I am on it, with the zeal of a convert.*
If you haven’t watched Homeland yet, you must. I’m new to it, having used Showtime’s Homeland marathons to get caught up in time for Season 2.
*Yes, that’s on purpose given the Brody storyline.
Homeland in a nutshell:
CIA agent Carrie Mathison and her colleagues in the counterterrorism unit investigate Marine Nicholas Brody in order to determine if he was turned during his eight years as a prisoner of war and is now working on behalf of Al Qaeda.
There’s a twist, though. Quite a few twists really.
A more significant twist: Carrie has a history of mental health issues. Serious ones in the form of bipolar disorder with evidence of psychotic breaks. In most, if not all, episodes, the viewer is challenged to ponder Carrie’s judgment, reliability and capabilities, in addition to the honesty and trustworthiness of her spook coworkers. Is Carrie our heroine or just the main protagonist? Do we root for her or shake our heads in dismay?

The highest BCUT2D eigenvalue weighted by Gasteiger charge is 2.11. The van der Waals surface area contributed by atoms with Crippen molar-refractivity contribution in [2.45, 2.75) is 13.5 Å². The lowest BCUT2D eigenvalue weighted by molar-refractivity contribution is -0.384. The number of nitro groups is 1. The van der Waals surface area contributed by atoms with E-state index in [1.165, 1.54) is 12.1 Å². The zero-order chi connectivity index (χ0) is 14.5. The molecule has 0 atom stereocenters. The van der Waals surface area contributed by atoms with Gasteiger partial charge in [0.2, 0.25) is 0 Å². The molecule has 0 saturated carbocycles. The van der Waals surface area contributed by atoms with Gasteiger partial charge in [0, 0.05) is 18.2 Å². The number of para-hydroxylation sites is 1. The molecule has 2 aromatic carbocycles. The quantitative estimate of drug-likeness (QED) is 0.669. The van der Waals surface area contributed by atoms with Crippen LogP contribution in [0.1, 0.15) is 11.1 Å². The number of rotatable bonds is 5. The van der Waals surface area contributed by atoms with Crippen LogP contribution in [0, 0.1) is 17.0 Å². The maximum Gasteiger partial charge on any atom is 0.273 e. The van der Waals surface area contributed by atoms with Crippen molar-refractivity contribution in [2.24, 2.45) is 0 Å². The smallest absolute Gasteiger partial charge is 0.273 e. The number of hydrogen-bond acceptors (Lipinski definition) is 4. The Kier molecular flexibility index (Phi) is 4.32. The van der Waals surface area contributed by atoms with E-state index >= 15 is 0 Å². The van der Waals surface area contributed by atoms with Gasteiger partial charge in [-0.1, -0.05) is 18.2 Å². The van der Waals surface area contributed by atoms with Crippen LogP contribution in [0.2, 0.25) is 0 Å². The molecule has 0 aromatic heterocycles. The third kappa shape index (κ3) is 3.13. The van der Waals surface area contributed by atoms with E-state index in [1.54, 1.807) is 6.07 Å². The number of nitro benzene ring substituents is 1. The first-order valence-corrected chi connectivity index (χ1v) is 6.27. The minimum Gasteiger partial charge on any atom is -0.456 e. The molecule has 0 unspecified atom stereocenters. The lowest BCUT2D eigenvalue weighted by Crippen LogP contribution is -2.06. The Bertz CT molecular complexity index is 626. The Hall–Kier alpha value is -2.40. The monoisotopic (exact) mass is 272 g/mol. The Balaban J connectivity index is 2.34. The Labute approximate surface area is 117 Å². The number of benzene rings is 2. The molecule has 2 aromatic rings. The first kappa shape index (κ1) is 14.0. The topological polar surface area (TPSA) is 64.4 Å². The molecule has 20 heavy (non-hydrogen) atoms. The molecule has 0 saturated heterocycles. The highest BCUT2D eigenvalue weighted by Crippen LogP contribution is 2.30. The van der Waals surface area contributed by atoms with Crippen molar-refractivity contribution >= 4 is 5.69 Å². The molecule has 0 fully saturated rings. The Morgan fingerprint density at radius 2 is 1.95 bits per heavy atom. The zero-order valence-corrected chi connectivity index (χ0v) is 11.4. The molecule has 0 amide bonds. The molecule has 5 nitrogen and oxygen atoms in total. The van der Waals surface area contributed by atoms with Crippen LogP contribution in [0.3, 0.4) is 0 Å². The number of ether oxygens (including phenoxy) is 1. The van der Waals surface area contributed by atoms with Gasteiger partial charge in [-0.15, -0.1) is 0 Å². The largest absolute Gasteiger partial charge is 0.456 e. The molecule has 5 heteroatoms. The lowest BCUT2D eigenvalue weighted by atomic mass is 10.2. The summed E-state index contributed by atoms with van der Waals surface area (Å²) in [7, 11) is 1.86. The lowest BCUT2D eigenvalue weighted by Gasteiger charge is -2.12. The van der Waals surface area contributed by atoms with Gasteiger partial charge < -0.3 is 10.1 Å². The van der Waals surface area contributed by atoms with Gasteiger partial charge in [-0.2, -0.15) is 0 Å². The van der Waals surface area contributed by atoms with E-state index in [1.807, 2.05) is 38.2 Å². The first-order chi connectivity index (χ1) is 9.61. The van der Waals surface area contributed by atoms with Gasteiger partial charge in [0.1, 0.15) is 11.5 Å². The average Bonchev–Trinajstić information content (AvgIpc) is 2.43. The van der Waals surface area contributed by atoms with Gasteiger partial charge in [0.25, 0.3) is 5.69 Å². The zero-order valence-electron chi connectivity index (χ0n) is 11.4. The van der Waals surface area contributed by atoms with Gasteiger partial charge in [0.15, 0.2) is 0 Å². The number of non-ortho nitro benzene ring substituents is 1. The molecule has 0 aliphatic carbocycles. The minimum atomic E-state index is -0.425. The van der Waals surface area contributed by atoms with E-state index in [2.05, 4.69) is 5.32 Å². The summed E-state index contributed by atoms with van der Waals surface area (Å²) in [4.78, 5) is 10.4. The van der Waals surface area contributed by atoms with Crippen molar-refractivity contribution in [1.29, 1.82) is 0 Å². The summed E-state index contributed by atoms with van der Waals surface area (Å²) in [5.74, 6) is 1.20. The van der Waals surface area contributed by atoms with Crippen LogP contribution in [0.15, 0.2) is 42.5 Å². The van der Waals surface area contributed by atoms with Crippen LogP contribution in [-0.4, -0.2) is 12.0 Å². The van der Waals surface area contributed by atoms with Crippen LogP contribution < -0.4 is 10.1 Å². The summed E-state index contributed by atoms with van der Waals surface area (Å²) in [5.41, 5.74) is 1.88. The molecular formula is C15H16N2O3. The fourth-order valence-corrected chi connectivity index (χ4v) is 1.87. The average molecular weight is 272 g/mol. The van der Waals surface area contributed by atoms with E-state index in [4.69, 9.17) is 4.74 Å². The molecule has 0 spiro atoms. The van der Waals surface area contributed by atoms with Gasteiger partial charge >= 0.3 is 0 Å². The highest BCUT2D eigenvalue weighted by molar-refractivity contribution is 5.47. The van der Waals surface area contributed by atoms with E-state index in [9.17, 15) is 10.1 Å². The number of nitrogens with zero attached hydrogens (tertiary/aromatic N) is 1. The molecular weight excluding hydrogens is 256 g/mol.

My favorite episode to date is “The Weekend” excerpts of which can be viewed here:
Homeland’s characters are complex, nuanced and well-developed. In one scene, Mandy Patinkin’s character Saul hears a major confession from Carrie, but he’s so consumed by his own collapsing marriage that it barely registers.
Brody’s daughter Dana, an angst-filled teen, is, by turns, angry with her mother Jessica for moving on when Brody was presumed dead, hopeful that her parents might reconnect, shocked by the secrets she learns about her father and also somewhat arrogant about the fact that she, not her mother, holds them.
In one of my creative writing classes, devising plot elements was summarized thusly:
Throw obstacle after obstacle in front of your characters. Et voila.
I swear, at least one of Homeland’s writers must have heard the same advice. Episodes seem to be going in one direction and then…no. I love it. Sundays are awesome again.
After the premiere of season 2, Lainey (!!) chimed in with a terrific recap. You should read it.
Haven’t watched Homeland yet?
Showtime subscribers can watch on demand here. Surely more crafty, less law-abiding citizens can find the episodes elsewhere.